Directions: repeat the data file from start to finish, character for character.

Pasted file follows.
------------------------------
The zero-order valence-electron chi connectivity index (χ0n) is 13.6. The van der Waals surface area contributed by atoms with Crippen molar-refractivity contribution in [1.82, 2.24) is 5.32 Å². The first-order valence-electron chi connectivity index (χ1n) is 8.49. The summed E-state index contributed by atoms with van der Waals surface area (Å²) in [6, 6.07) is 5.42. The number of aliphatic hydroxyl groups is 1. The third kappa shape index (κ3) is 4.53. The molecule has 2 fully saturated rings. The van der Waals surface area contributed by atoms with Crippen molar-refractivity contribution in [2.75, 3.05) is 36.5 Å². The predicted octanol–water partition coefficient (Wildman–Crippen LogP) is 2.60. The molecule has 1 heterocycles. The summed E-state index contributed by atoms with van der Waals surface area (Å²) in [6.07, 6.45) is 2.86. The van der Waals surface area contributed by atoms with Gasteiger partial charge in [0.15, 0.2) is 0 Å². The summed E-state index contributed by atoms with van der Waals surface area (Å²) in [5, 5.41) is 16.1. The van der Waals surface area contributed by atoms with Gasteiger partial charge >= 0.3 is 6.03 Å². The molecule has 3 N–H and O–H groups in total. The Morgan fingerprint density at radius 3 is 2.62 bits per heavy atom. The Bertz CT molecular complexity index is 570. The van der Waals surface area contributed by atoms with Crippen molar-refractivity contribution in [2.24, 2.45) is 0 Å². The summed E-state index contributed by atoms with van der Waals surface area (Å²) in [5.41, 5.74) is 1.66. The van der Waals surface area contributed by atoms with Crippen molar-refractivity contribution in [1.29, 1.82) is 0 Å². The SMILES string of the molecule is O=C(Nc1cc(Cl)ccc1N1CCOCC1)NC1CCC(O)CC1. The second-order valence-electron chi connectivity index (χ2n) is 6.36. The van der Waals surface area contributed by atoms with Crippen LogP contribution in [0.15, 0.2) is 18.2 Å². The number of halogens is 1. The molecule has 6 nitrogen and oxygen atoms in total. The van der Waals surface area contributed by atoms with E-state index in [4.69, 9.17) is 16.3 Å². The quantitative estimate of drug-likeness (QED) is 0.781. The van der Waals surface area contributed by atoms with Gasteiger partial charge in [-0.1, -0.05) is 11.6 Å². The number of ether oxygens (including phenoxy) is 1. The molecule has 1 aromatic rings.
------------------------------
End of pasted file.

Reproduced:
The zero-order valence-electron chi connectivity index (χ0n) is 13.6. The van der Waals surface area contributed by atoms with Crippen molar-refractivity contribution in [1.82, 2.24) is 5.32 Å². The first-order valence-electron chi connectivity index (χ1n) is 8.49. The summed E-state index contributed by atoms with van der Waals surface area (Å²) in [6, 6.07) is 5.42. The number of aliphatic hydroxyl groups is 1. The third kappa shape index (κ3) is 4.53. The molecule has 2 fully saturated rings. The van der Waals surface area contributed by atoms with Crippen molar-refractivity contribution in [2.75, 3.05) is 36.5 Å². The predicted octanol–water partition coefficient (Wildman–Crippen LogP) is 2.60. The molecule has 1 heterocycles. The summed E-state index contributed by atoms with van der Waals surface area (Å²) in [6.07, 6.45) is 2.86. The van der Waals surface area contributed by atoms with Gasteiger partial charge in [0.15, 0.2) is 0 Å². The summed E-state index contributed by atoms with van der Waals surface area (Å²) in [5, 5.41) is 16.1. The van der Waals surface area contributed by atoms with Gasteiger partial charge >= 0.3 is 6.03 Å². The molecule has 3 N–H and O–H groups in total. The Morgan fingerprint density at radius 3 is 2.62 bits per heavy atom. The Bertz CT molecular complexity index is 570. The van der Waals surface area contributed by atoms with Crippen molar-refractivity contribution in [2.24, 2.45) is 0 Å². The summed E-state index contributed by atoms with van der Waals surface area (Å²) in [5.41, 5.74) is 1.66. The van der Waals surface area contributed by atoms with Crippen molar-refractivity contribution in [1.29, 1.82) is 0 Å². The SMILES string of the molecule is O=C(Nc1cc(Cl)ccc1N1CCOCC1)NC1CCC(O)CC1. The second-order valence-electron chi connectivity index (χ2n) is 6.36. The van der Waals surface area contributed by atoms with Crippen LogP contribution in [0.15, 0.2) is 18.2 Å². The number of halogens is 1. The molecule has 6 nitrogen and oxygen atoms in total. The van der Waals surface area contributed by atoms with E-state index in [4.69, 9.17) is 16.3 Å². The quantitative estimate of drug-likeness (QED) is 0.781. The van der Waals surface area contributed by atoms with Gasteiger partial charge in [-0.1, -0.05) is 11.6 Å². The number of ether oxygens (including phenoxy) is 1. The molecule has 1 aromatic rings.